Indian Initiative for Rice Genome Sequencing

Elucidation of the structure of DNA and the advent of recombinant DNA technology are high points of scientific achievements of the second half of the 20th century. These led to the realization of potential of biological sciences in determining the structure and function of the genetic determinants of traits which make one organism different from another or make a particular crop variety better. It did not take long to understand that many useful traits of crop plants are a sum of the activity of several genes and their regulators. Thus arose the need for high throughput approach to determine sequence of the whole genetic material of an organism and understand its functions. While first to be sequenced were genomes of viruses and organelles, in the last decade of the 20th century entire bacterial genomes have also been sequenced. Tremendous potential of new technology has led to sequencing of entire genomes of eukaryotes like yeast, Caenorhabditis, Drosophila, human beings and a model plant (Arabidopsis).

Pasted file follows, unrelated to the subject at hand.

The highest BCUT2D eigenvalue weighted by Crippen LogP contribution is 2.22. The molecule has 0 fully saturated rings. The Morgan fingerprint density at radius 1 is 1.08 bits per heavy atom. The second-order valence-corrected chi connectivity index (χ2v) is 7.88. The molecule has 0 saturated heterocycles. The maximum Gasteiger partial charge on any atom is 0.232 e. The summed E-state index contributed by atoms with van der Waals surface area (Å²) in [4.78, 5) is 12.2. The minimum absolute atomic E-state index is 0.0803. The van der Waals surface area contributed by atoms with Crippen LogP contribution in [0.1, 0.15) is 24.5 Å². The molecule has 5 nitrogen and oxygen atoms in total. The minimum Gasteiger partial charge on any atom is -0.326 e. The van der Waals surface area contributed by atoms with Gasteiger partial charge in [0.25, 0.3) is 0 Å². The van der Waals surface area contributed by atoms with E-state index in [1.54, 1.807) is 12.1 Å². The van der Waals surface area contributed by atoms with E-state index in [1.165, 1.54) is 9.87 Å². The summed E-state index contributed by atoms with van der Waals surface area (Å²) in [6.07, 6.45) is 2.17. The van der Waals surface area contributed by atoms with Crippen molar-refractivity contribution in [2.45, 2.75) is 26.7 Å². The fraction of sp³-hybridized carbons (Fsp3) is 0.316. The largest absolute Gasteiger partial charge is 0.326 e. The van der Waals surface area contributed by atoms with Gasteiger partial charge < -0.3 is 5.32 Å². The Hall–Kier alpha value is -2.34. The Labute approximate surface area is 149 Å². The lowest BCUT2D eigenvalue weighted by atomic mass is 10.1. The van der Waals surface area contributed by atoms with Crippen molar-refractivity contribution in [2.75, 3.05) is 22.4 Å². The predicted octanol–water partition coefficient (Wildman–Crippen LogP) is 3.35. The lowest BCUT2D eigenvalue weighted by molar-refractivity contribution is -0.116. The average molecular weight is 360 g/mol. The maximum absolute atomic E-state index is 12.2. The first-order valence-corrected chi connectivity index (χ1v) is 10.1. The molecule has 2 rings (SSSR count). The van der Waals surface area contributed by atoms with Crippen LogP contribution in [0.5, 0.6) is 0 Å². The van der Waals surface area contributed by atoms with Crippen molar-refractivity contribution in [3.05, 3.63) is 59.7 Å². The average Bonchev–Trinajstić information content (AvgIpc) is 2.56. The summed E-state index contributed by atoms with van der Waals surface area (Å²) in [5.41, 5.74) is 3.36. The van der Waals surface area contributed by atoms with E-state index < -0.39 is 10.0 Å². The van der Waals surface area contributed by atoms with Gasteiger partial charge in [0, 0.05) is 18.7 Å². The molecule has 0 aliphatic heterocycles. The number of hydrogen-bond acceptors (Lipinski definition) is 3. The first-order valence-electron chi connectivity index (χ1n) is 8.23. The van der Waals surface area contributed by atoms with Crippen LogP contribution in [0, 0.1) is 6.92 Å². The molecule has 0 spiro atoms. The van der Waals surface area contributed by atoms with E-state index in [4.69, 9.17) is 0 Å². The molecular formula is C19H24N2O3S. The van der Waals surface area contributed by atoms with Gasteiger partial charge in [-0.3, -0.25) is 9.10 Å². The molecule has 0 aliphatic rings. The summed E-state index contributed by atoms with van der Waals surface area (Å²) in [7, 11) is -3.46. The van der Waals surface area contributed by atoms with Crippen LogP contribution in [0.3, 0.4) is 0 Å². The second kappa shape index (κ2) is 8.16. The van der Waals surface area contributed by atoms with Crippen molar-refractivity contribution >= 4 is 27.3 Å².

While the world food supply has more than doubled since the onset of green revolution, the task of providing food to additional 2.5 billion people, in the next 25 years, would have to be accomplished without significant increase in the area under cultivation. It is no more a hidden fact that the problem is compounded by the loss of land to urban development, degradation of productive land, decreasing yield of several conventional varieties, which contributed immensely towards green revolution, and loss due to the damage caused by various diseases and environmental stresses. It is, therefore, necessary to initiate an all-out strategy to understand the intricacies of the entire genome of at least one crop plant and its activity in order to acquire the capability to harness full genetic potential of crop plants. Rice is the staple food for more than one third of world’s population. It is estimated that to feed the growing world population total production of rice will have to increase by 60% in the next 25 years. Interestingly, rice has a small estimated genome size of ~ 430 Mbp (compared with ~16000 Mbp of wheat). Keeping in view its importance and feasibility, several leading labs of the world belonging to different countries (Brazil, Canada, China, France, Japan, Korea, Taiwan, Thailand, UK and USA) have already joined hands to sequence the entire genome of rice variety 'Nipponbare'. Such endeavor would lead to full structural information on rice genome and pave the way for functional and application genomics. The knowledge about rice genome would also be applicable to other cereals and millets in view of the synteny (conversation in the order of genes) and help develop the capability to utilize such knowledge for sustainable agriculture. With this view, Department of Biotechnology (DBT) and Indian Council of Agricultural Research (ICAR) have jointly laid down the foundation of the 'Indian Initiative for Rice Genome Sequencing' (IIRGS). The project is nucleated at the Department of Plant Molecular Biology (DPMB), University of Delhi South Campus (UDSC) and National Research Centre on Plant Biotechnology (NRCPB), Indian Agricultural Research Institute (IARI), New Delhi. As a part of international consortium for sequencing of the rice genome, IIRGS is assigned to deliver about 14 Mb of nucleotide sequence. India, through this project, has claimed a region spanning from 57.3 cM to 116.2 cM on the long arm of chromosome 11 of rice for performing high throughput sequencing, annotation of data and gene discovery. At an estimated cost of Rs. 48.83 crores (~ $10 million), two independent research facilities have been established at DPMB and NRCPB which are capable of performing high throughput sequencing as well as detailed annotation of the generated data. The map-based sequence of the rice genome was completed in December 2004 and published in Nature on August 11, 2005.

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